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United States Patent Application 20180135621
Kind Code A1
Blume; George H. May 17, 2018

Fluid end and center feed suction manifold

Abstract

A fluid end assembly comprising: a housing, valves, seals, seats, springs, plungers, plunger packing, and other associated parts, paired with a suction manifold that facilitates fluid feeding through a centrally located external suction intake. The suction manifold of this invention is designed to preserve fluid energy that will ensure complete filling of the cylinder in extreme pumping conditions. The suction manifold utilizes a chamber design positioned immediately below the suction valves, eliminating all connecting ducts. The design of the manifold of this invention can be easily fabricated utilizing commercially available steel plate, pipe, and pipe fittings.


Inventors: Blume; George H.; (Austin, TX)
Applicant:
Name City State Country Type

Blume; George H.

Austin

TX

US
Family ID: 1000002453767
Appl. No.: 15/530010
Filed: November 17, 2016


Current U.S. Class: 1/1
Current CPC Class: F04B 53/16 20130101; F04B 19/22 20130101; F04B 1/00 20130101; F04B 53/10 20130101
International Class: F04B 53/16 20060101 F04B053/16; F04B 53/10 20060101 F04B053/10; F04B 1/00 20060101 F04B001/00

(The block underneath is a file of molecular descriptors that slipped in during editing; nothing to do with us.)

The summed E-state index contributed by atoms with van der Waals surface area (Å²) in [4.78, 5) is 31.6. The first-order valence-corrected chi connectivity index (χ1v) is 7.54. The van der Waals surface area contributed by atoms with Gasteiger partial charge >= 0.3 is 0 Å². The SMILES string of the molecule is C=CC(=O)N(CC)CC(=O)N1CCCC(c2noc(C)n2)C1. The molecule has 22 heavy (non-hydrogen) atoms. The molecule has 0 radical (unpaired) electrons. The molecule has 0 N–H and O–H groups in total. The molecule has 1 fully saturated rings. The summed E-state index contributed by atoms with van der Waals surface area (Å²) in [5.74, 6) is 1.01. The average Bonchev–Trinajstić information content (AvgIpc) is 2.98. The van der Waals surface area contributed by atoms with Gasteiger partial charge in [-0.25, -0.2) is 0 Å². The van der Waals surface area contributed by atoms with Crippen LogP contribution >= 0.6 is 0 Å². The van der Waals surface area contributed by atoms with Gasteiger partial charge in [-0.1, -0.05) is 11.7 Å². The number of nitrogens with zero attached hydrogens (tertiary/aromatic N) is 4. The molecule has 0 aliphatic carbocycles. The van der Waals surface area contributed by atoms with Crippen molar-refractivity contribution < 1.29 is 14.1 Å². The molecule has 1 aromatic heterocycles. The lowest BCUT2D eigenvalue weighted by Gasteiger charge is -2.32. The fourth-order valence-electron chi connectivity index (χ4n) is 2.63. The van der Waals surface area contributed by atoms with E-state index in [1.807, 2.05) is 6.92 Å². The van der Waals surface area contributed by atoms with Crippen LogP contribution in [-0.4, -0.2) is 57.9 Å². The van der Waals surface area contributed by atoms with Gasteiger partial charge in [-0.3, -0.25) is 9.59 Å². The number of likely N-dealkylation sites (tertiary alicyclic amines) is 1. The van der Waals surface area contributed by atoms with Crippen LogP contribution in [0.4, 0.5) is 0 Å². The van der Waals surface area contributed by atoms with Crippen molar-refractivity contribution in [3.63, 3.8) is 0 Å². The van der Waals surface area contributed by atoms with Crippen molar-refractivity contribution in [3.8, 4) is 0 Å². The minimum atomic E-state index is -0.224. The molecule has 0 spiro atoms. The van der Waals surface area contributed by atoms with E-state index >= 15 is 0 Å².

Claims



1. A pump fluid end comprising: a suction manifold optimized for preserving fluid energy, said suction manifold being located immediately below a plurality of suction valves in said pump fluid end, a plurality of individual ports equal to the number of individual suction valves in said plurality of suction valves, wherein each individual port in said plurality of ports feeds directly from an interior chamber of said manifold into a corresponding suction valve bore without connecting ducts between said individual ports and said interior chamber of said manifold, wherein said manifold comprises a flat top surface defining a mounting flange, wherein said individual suction manifold ports pass through said mounting flange; wherein the centerline of the external intake connection of said manifold is located substantially equal distance from the centerlines of the furthermost distal ports on either end of said manifold; wherein the interior chamber of said manifold comprises first and second opposing lateral branches, wherein the inner and outer surfaces at the intersections of said lateral branches of said manifold and the external intake connection of said manifold are filleted, and wherein the angle between centerline of the external intake connection and the plane formed by the centerlines of the various ports of said manifold is an obtuse angle.